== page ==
Switch cases without ending breaks are hard to understand

Software ResiliencyCode Reliability

Why you should care

Although Switch cases do not require ending breaks after the default statement, It is recommended to end every branch with a return, or break statement, for the following reasons –


Refactorability – Branches ending with break or end can be easily reordered without having their changing their functionality.

Consistency – Similar branches should have a consistent ending as it makes the code easier to read and understand.

Protection – Ending all switch branches with a break is a fantastic habit as it helps in detecting missing break statements which is crucial for debugging and troubleshooting

Business Impacts

Ending switch branches with ‘breaks’ helps the code be more consistent, functional, and easier to debug.  This allows developers in different teams navigate the code easier and be more productive in the development process.  Lack of breaks makes the code difficult for other developers to understand.

Production RiskComplexity

CAST recommendations

CAST recommends developers to build habits on making switch cases more readable by adding ending breaks where needed. This habit can be fostered by following a standardized guide internally set by the company which follows specific guidelines on writing code.  Not all switch cases need ending breaks so long as the code is understandable without compromising its’ functionality.

The key points to follow regarding switch cases is that the best programs are built from consistent code that focuses on functionality first.  Since many companies are shifting towards an agile-based environment, it is easy for development teams to get lost in the shuffle, especially with developers with their unique programming habits.  While having a style guide helps, it is also important to have developers undergo training and be constantly updated on new technologies that are to be implemented in future projects.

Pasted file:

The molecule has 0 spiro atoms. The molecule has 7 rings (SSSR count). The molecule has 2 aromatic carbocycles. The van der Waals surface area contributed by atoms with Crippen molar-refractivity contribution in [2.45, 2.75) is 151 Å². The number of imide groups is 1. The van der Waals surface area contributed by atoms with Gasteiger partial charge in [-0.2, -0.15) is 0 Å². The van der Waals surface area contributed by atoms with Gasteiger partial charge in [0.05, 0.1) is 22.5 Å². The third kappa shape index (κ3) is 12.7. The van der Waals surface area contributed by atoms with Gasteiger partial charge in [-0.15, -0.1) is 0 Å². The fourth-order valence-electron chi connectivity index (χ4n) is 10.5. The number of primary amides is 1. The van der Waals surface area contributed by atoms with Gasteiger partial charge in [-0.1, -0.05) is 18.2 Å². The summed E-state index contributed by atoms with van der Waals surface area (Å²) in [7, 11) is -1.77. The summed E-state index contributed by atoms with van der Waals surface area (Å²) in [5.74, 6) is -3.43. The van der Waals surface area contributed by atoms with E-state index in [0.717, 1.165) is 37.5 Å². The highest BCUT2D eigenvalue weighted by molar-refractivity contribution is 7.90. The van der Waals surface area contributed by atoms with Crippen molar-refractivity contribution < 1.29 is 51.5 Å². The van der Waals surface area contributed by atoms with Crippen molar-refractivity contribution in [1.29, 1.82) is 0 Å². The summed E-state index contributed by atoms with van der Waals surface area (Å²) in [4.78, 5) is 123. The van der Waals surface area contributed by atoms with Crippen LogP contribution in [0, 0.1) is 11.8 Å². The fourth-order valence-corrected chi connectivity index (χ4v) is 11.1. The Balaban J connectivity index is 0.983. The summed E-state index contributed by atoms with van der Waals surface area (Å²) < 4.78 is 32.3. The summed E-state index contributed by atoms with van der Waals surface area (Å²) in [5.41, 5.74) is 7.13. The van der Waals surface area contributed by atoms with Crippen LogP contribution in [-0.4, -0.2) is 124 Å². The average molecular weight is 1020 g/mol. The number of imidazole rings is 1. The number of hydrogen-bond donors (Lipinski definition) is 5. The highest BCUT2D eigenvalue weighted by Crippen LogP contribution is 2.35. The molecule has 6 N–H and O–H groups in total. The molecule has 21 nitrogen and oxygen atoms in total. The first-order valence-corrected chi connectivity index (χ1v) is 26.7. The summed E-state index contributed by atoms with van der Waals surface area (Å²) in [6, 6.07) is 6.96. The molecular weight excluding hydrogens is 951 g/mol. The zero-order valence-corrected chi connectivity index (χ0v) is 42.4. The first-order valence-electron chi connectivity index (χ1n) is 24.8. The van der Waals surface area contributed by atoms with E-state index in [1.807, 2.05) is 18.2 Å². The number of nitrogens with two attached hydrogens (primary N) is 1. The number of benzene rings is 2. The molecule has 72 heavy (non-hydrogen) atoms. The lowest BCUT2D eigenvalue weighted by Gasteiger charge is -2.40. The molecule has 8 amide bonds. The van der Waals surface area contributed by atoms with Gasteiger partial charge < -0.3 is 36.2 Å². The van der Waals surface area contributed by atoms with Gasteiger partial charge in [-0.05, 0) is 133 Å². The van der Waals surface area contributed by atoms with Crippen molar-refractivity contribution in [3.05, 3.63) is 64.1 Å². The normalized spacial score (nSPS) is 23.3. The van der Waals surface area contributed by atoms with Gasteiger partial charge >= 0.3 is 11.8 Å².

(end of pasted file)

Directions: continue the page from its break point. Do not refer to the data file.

Style Guide

How we detect

This code insight counts a violation each time the code misses a break which fails to end ‘case’ clauses

int main()
int i = 2;
case 0:
cout << “0” << endl;
// Violation
case 1:
// No violation: Empty clause
case 2:
cout << “1 or 2” << endl;
break; // No violation: A break
cout << “Other” << endl;
// No violation: Last clause is default

It checks for a ‘switch’-clause that does not end with a ‘break’, ‘return’ or ‘throw’. This construct should be at the top level in the ‘switch’-clause.  However, the rule is also triggered if the last ‘switch’-clause of a ‘switch’ statement is ‘default’, and does not explicitly end with ‘break’, ‘return’ or ‘throw’.


About CAST and Highlight’s Code Insights

Over the last 25 years, CAST has leveraged unique knowledge on software quality measurement by analyzing thousands of applications and billions of lines of code. Based on this experience and community standards on programming best practices, Highlight implements hundreds of code insights across 15+ technologies to calculate health factors of a software.

See featuresHow it works